Thereafter Lennon would become a house husband and his wife a businesswoman and they retreated almost completely from public view. It is said that during these years Lennon did not pick up a guitar, although there is much recorded evidence to indicate that this was not the case.
When he emerged from his self- imposed exile with a new album, it was a ghastly mess. Double Fantasy (1980), his final album, is a cloying, over produced dud – full of the kind of cutesy domesticity for which he used to savage Paul McCartney and thoroughly ruined by Ono’s contributions which sound like recordings made at a drunken sorority party.
Like James Dean, Elvis Presley and Jim Morrison, cultural figures who also died relatively young, Lennon’s popular image is frozen in time. After he was murdered in December, 1980, at the age of 40, the execrable Double Fantasy became a smash hit and his final coda. Frozen with it however was not the image of a middle aged man who, by reports from some of his aides, was undergoing a re-evaluation of his radical past and becoming increasingly conservative in his outlook, but the rebel and radical of his Beatle deconstruction days.
And so the memory that has come down to us is of John Lennon the iconoclast, John Lennon the hippie dissident, John Lennon the American Che Guevara in affecting beret, – the John Lennon who rejected materialism, capitalism, religion and all forms of violent conflict – a cynosure for societal self loathing and the patron saint of a culture of complaint.
This form of worship – lets call it Lennonism – has its adherents today amongst atheists, environmentalists, the moribund Occupy movement, militant black separatists and global governance advocates. They have successfully appropriated the image, the voice and the music of John Lennon for the propagation of their own ideologies.
The Sixties are often referred to as a time of awakening and rebellion – a rejection by youth of the materialism and the encrusted dogmas of the previous generation. But the vast majority of the music of the era is in fact celebratory – full of sunny, hopeful melodies – anticipating a life of bountiful opportunities and progress. This was not yet a generation possessed of the deep cynicism and self hatred we see among youth today. Rather, it was a generation celebrating personal freedom and the enormous achievements of the West in securing such for millions of its citizens.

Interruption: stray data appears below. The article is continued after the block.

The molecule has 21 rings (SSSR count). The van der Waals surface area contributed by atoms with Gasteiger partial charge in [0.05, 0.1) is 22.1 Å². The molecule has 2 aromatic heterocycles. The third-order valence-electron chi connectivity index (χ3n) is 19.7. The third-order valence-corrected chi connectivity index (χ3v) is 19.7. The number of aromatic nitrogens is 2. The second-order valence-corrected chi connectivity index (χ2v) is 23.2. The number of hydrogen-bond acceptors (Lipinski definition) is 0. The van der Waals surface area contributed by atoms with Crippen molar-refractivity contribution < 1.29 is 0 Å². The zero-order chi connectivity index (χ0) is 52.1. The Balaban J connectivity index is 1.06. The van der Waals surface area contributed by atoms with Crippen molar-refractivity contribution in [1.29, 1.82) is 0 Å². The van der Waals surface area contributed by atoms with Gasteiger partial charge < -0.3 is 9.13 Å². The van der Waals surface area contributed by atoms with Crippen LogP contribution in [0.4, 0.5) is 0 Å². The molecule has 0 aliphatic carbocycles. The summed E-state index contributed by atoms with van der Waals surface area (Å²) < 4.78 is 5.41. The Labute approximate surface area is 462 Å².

John Lennon’s own music in the 1960s, while often introspective, was nevertheless in the very vanguard of this celebration. He lead the Beatles, for at least the first part of their domination of the 60s music industry, with a wry appreciation of the fact that a boy from a lower middle class background in impoverished Liverpool, had been given the opportunity to rise to unparalleled heights of success and fame. Western freedom made this possible and Lennon was smart enough to know it even if he never publicly acknowledged its truth. It clearly shone through his lyrics and his melodies.
The great sadness is that he let his wonder of living in the age of freedom to slip from his consciousness and to be replaced with attitudes that would transform him into a cynic. And the great shame is that rather than being known today as the Beatle who celebrated freedom, he is known as the Beatle who spat upon it.
And that certainly is a cause for mourning on this auspicious day.